What is it about the most successful TV comedies that have allowed them to stand the test of time? Whether it’s ALL IN THE FAMILY, SEINFELD, PARKS AND RECREATION, or FLEABAG, it’s not the jokes that have made these shows so successful—as funny as they might be—it’s the characters. Distinct, hilarious, memorable and, above all, authentic characters are always the ingredient that will make a good TV comedy great. Whether you are working on your own comedy project or are hoping to write on an existing show, it’s crucial to have an understanding of what makes TV comedy characters great and how you can create your own Archie Bunkers and Leslie Knopes. Crafting great comedic characters is not only important in creating a successful show; it’s also how you can get noticed. After all, with so many different types of comedies in the marketplace, it is becoming the toughest genre to break into. Writing great characters can separate your work from the rest and give you the kind of attention that solid jokes and a good sense of humor simply can’t muster on their own. This means it’s vital not only to have great characters, but to know how to make them shine on the page. The good news is there are strategies and actionable lessons you can use to elevate the characters in your own television comedy. Vijal Patel is an Emmy-nominated and Peabody Award-winning writer and executive producer who has written for many award-winning comedy series including ABC’s BLACK-ISH and THE MIDDLE. Vijal currently serves as writer and co-executive producer of the ABC comedy series SCHOOLED, starring Tim Meadows and AJ Michalka. He also writes and develops feature film projects for the powerhouse studio DreamWorks. Vijal has built his career on writing comedy and using it to explore race, family, religion, politics, and class struggle. In this exclusive Stage 32 webinar Vijal will teach you how to make your characters funny. He’ll go through the 2 most basic comedy archetypes and explain the difference between jokes and attitude humor. He’ll teach you how to differentiate your characters and ensure they’re unique and will guide you through both the “One Word” exercise and “Situation” exercise to help improve your characters, using examples from THE SIMPSONS, FLEABAG, BLACK-ISH, SEINFELD, and others. Vijal will then delve into how to make your characters feel authentic and how to write impactful character descriptions to ensure they pop on the page. Finally he will dive deep into how to write funny dialogue for your characters, including how to use humor, how to end the joke, metaphors, similes, and reactions. Vijal will leave you with a series of strategies and clear examples that you can bring back to your own project to make your characters, funnier, more memorable, and more authentic. Praise for Vijal's Stage 32 Webinar " LOVED IT!!!!!! THANK YOU SO MUCH!!! Vijal was very engaging, intelligent and helpful. He gave so much insight to the nuts and bolts of creating comedic characters that are authentic." -Debbie C. "Exactly what I needed to know" -Shashank M. "Great info, every moment jam packing with knowledge. Great perspective from a working writer." -Ashton S.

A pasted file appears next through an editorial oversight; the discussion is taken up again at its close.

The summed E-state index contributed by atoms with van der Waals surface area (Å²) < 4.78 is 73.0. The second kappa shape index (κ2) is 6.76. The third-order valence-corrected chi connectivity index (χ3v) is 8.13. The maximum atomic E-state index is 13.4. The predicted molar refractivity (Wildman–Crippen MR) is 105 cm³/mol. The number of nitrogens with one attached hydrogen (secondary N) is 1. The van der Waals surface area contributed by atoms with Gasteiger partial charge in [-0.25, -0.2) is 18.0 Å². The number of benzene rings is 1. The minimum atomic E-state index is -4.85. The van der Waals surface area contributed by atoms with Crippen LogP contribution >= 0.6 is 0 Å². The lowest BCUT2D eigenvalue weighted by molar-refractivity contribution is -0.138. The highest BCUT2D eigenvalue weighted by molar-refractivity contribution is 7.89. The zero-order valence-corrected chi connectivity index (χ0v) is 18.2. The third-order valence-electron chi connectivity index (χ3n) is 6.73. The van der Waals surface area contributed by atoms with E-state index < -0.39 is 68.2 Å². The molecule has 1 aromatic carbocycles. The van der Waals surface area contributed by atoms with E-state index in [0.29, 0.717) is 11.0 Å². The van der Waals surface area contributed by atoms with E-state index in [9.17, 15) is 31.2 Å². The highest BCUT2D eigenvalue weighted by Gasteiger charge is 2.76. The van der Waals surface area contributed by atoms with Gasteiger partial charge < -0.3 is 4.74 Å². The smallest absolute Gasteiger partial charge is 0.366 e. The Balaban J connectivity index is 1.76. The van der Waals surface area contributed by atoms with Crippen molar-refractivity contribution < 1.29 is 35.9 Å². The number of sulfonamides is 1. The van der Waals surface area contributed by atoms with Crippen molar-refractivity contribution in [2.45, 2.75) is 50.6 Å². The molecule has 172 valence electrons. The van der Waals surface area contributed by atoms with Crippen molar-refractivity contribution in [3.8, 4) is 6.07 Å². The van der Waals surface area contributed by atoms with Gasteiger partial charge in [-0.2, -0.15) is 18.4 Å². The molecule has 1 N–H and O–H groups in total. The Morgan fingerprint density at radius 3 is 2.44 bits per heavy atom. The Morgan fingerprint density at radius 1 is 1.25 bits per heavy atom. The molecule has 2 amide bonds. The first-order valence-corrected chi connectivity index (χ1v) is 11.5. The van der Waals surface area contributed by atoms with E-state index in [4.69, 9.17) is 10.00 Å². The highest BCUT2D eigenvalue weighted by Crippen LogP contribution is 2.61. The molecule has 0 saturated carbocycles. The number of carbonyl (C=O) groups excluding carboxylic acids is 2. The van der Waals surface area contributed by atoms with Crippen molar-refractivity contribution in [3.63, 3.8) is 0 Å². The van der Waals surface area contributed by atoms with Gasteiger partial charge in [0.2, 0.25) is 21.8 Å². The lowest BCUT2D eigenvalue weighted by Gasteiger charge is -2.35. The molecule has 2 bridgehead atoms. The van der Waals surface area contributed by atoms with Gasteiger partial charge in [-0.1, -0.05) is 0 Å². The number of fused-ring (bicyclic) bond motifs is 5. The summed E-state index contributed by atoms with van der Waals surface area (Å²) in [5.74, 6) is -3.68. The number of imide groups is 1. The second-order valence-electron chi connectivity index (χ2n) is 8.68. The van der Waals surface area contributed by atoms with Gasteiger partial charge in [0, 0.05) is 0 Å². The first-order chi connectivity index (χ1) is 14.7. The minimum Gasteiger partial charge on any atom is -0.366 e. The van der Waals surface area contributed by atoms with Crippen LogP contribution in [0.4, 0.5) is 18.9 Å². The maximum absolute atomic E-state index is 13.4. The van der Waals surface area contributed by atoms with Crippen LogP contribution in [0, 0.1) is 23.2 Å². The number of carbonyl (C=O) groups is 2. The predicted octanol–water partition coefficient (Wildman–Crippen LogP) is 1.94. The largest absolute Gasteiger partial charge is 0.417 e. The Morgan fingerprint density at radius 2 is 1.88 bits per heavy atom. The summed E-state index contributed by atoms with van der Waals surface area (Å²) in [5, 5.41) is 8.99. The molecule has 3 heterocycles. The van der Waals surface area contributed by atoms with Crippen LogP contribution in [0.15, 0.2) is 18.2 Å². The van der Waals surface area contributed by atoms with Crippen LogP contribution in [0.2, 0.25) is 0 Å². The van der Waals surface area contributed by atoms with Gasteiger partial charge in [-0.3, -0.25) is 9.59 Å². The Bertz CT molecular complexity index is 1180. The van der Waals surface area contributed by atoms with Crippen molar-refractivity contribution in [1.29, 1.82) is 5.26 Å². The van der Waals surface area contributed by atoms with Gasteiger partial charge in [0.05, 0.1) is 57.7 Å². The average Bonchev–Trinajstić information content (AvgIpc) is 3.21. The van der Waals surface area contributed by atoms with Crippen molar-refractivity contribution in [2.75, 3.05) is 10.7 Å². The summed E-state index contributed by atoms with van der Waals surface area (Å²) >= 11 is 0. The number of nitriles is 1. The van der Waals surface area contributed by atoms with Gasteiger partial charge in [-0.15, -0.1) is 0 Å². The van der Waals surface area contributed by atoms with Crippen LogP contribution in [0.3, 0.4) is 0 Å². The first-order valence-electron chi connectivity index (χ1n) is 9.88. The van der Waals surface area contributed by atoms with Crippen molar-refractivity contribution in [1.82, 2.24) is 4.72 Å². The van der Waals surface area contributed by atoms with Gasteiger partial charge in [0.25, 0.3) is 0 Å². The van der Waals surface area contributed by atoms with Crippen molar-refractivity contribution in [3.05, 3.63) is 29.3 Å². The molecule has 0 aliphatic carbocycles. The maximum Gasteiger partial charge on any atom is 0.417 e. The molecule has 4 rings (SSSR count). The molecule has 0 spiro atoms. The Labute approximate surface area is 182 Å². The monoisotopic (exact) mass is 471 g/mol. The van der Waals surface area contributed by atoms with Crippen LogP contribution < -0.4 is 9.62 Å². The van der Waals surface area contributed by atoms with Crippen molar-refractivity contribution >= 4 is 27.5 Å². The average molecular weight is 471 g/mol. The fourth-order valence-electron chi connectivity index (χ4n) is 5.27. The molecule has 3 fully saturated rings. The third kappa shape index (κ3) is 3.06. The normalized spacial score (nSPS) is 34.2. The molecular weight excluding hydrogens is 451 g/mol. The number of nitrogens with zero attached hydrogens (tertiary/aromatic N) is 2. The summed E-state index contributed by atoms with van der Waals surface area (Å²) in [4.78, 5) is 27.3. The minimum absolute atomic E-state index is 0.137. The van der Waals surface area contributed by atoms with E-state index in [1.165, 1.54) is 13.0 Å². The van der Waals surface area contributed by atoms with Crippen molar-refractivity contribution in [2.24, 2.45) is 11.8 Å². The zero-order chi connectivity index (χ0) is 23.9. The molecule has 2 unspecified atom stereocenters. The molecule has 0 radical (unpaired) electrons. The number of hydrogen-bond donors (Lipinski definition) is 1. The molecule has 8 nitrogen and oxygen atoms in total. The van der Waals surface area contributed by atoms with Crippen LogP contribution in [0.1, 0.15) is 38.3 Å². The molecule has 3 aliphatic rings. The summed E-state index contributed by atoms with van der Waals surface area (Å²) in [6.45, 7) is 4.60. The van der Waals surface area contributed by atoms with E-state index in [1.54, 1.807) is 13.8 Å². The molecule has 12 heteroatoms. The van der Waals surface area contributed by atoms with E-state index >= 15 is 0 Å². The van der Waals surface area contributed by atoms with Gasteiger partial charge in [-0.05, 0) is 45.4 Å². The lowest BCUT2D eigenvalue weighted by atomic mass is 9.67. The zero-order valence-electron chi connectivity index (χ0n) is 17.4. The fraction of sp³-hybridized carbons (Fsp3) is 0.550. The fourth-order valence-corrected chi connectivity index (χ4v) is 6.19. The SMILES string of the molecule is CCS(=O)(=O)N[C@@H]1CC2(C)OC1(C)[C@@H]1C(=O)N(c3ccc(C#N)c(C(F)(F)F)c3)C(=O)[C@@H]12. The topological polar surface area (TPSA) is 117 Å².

Outlining isn’t for everyone. But if you find yourself struggling with where to begin, or getting stuck in the middle of a draft, or if the concept of writing a full screenplay just feels too daunting, then an effective outline can help make the process easier. An outline helps you to dive into your story before you begin writing, so that you can craft a plan for turning your vision into a reality. If your screenplay is a house, the outline is the architectural blueprint. Mastering outlining can elevate your next project to new heights and convince more people to take notice in your story. It happens to everyone: You have an idea that you’re passionate about and leap into writing page one. But eventually, that initial spark wears off and it’s a struggle to figure out what to write next. Outlining is a great way to curate your ideas into a game plan so you can hold on to that spark. But in order to have a successful plan and structure for your screenplay, it’s crucial to know not only how to outline, but to read what that outline is telling you about your story. Let’s take a closer look. Steve Desmond is a WGA screenwriter whose screenplays have been voted onto the prestigious industry Black List four times in the past five years, including in 2020 with his latest script, The Saturday Night Ghost Club. He sold his sci-fi adventure screenplay, Harry’s All-Night Hamburgers, to Warner Bros in a bidding war, with an Oscar nominated producer attached. FilmNation (Arrival, The King’s Speech) hired him to adapt the Stoker-award-winning horror novel The Cabin at the End of the World. He’s also been hired to work on projects for Legendary Pictures, Sony, Blumhouse, and Mandalay, amongst others. In honing his craft as a writer, Steve has leaned heavily on the art of outlining and has used it to find success for his work. Steve will provide tips and best practices for outlining to help you better prepare for writing your script and zero in on your project’s story and structure. He’ll explain the positives and negatives of outlining and how to find the outlining approach that’s best for you. He’ll also discuss how best to research and the benefits of creating a notes document. Steve will delve into ironing out your premise, focusing in on theme and tone, and building out characters. He will talk about three act structure and his own “build the bridge” method for outlining. Finally he’ll discuss next steps after you finish your first go at the outline. Expect to leave with strategies and ideas you can take back with you to better organize and attack your own script. Praise for Steve's Previous Stage 32 Webinars: "This was fantastic. Steve offered so much insight, dozens of little nuggets that rang true or gave me pause to think of something I'd never considered before."-Ed K. "Perfectly laid out, clear and concise material taught by a genial host!"-George P. "Steve was fantastic. His examples and insights were on point. Thanks!"-Adam H. "I made 3 pages of notes; good pertinent topics with simple fundamental answers presented. Very helpful, worth the time and fee."-Thomas W.